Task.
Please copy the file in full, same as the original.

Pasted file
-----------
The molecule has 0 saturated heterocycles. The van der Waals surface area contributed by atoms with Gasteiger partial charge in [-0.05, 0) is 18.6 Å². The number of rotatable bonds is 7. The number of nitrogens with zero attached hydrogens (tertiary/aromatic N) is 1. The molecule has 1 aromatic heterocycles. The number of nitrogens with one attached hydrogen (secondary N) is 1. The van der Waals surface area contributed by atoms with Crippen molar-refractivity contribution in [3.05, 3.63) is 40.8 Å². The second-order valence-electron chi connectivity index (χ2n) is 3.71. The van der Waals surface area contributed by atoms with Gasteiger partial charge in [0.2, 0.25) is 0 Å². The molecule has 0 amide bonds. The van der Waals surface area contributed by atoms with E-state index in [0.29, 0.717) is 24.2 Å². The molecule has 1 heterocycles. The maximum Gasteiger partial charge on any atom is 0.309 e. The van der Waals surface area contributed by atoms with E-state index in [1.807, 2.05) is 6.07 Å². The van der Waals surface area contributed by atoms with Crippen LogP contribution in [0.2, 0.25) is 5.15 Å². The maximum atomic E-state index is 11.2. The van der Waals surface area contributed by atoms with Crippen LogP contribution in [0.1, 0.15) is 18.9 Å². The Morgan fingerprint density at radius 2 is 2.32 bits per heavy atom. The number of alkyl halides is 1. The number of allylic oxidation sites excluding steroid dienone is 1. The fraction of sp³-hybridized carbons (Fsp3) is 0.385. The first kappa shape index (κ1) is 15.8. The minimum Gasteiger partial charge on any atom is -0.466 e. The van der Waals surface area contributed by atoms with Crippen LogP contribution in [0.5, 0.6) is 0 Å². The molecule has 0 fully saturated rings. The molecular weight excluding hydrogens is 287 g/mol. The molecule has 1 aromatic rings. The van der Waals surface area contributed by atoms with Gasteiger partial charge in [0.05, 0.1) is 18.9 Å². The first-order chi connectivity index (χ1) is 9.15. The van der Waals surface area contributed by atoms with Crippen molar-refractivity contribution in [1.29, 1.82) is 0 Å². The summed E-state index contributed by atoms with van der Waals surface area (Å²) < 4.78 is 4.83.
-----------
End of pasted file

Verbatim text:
The molecule has 0 saturated heterocycles. The van der Waals surface area contributed by atoms with Gasteiger partial charge in [-0.05, 0) is 18.6 Å². The number of rotatable bonds is 7. The number of nitrogens with zero attached hydrogens (tertiary/aromatic N) is 1. The molecule has 1 aromatic heterocycles. The number of nitrogens with one attached hydrogen (secondary N) is 1. The van der Waals surface area contributed by atoms with Crippen molar-refractivity contribution in [3.05, 3.63) is 40.8 Å². The second-order valence-electron chi connectivity index (χ2n) is 3.71. The van der Waals surface area contributed by atoms with Gasteiger partial charge in [0.2, 0.25) is 0 Å². The molecule has 0 amide bonds. The van der Waals surface area contributed by atoms with E-state index in [0.29, 0.717) is 24.2 Å². The molecule has 1 heterocycles. The maximum Gasteiger partial charge on any atom is 0.309 e. The van der Waals surface area contributed by atoms with E-state index in [1.807, 2.05) is 6.07 Å². The van der Waals surface area contributed by atoms with Crippen LogP contribution in [0.2, 0.25) is 5.15 Å². The maximum atomic E-state index is 11.2. The van der Waals surface area contributed by atoms with Crippen LogP contribution in [0.1, 0.15) is 18.9 Å². The Morgan fingerprint density at radius 2 is 2.32 bits per heavy atom. The number of alkyl halides is 1. The number of allylic oxidation sites excluding steroid dienone is 1. The fraction of sp³-hybridized carbons (Fsp3) is 0.385. The first kappa shape index (κ1) is 15.8. The minimum Gasteiger partial charge on any atom is -0.466 e. The van der Waals surface area contributed by atoms with Crippen LogP contribution in [0.5, 0.6) is 0 Å². The molecule has 0 fully saturated rings. The molecular weight excluding hydrogens is 287 g/mol. The molecule has 1 aromatic rings. The van der Waals surface area contributed by atoms with Gasteiger partial charge in [0.05, 0.1) is 18.9 Å². The first-order chi connectivity index (χ1) is 9.15. The van der Waals surface area contributed by atoms with Crippen molar-refractivity contribution in [1.29, 1.82) is 0 Å². The summed E-state index contributed by atoms with van der Waals surface area (Å²) < 4.78 is 4.83.